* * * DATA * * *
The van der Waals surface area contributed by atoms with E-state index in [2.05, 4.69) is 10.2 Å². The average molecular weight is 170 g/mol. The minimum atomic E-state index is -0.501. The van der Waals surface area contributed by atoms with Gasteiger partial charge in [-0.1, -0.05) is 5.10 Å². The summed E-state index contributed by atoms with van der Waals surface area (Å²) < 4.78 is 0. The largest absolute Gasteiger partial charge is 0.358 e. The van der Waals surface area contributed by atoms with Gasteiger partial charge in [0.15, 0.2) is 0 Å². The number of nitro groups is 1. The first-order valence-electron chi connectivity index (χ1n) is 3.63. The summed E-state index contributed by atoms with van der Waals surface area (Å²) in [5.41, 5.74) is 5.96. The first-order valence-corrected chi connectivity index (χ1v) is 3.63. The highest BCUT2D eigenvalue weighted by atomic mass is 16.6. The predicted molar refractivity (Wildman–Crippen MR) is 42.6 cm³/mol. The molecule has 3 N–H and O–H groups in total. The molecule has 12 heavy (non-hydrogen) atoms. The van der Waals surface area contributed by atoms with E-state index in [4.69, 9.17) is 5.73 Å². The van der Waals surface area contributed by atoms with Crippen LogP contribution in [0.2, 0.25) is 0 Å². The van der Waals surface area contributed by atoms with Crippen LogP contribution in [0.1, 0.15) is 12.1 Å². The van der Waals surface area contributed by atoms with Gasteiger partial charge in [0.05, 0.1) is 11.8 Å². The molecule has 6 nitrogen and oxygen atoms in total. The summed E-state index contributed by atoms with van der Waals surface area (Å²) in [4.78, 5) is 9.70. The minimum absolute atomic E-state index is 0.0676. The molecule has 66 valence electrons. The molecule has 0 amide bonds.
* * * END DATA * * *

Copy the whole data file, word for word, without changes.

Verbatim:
The van der Waals surface area contributed by atoms with E-state index in [2.05, 4.69) is 10.2 Å². The average molecular weight is 170 g/mol. The minimum atomic E-state index is -0.501. The van der Waals surface area contributed by atoms with Gasteiger partial charge in [-0.1, -0.05) is 5.10 Å². The summed E-state index contributed by atoms with van der Waals surface area (Å²) < 4.78 is 0. The largest absolute Gasteiger partial charge is 0.358 e. The van der Waals surface area contributed by atoms with Gasteiger partial charge in [0.15, 0.2) is 0 Å². The number of nitro groups is 1. The first-order valence-electron chi connectivity index (χ1n) is 3.63. The summed E-state index contributed by atoms with van der Waals surface area (Å²) in [5.41, 5.74) is 5.96. The first-order valence-corrected chi connectivity index (χ1v) is 3.63. The highest BCUT2D eigenvalue weighted by atomic mass is 16.6. The predicted molar refractivity (Wildman–Crippen MR) is 42.6 cm³/mol. The molecule has 3 N–H and O–H groups in total. The molecule has 12 heavy (non-hydrogen) atoms. The van der Waals surface area contributed by atoms with E-state index in [4.69, 9.17) is 5.73 Å². The van der Waals surface area contributed by atoms with Crippen LogP contribution in [0.2, 0.25) is 0 Å². The van der Waals surface area contributed by atoms with Crippen LogP contribution in [0.1, 0.15) is 12.1 Å². The van der Waals surface area contributed by atoms with Gasteiger partial charge in [0.05, 0.1) is 11.8 Å². The molecule has 6 nitrogen and oxygen atoms in total. The summed E-state index contributed by atoms with van der Waals surface area (Å²) in [4.78, 5) is 9.70. The minimum absolute atomic E-state index is 0.0676. The molecule has 66 valence electrons. The molecule has 0 amide bonds.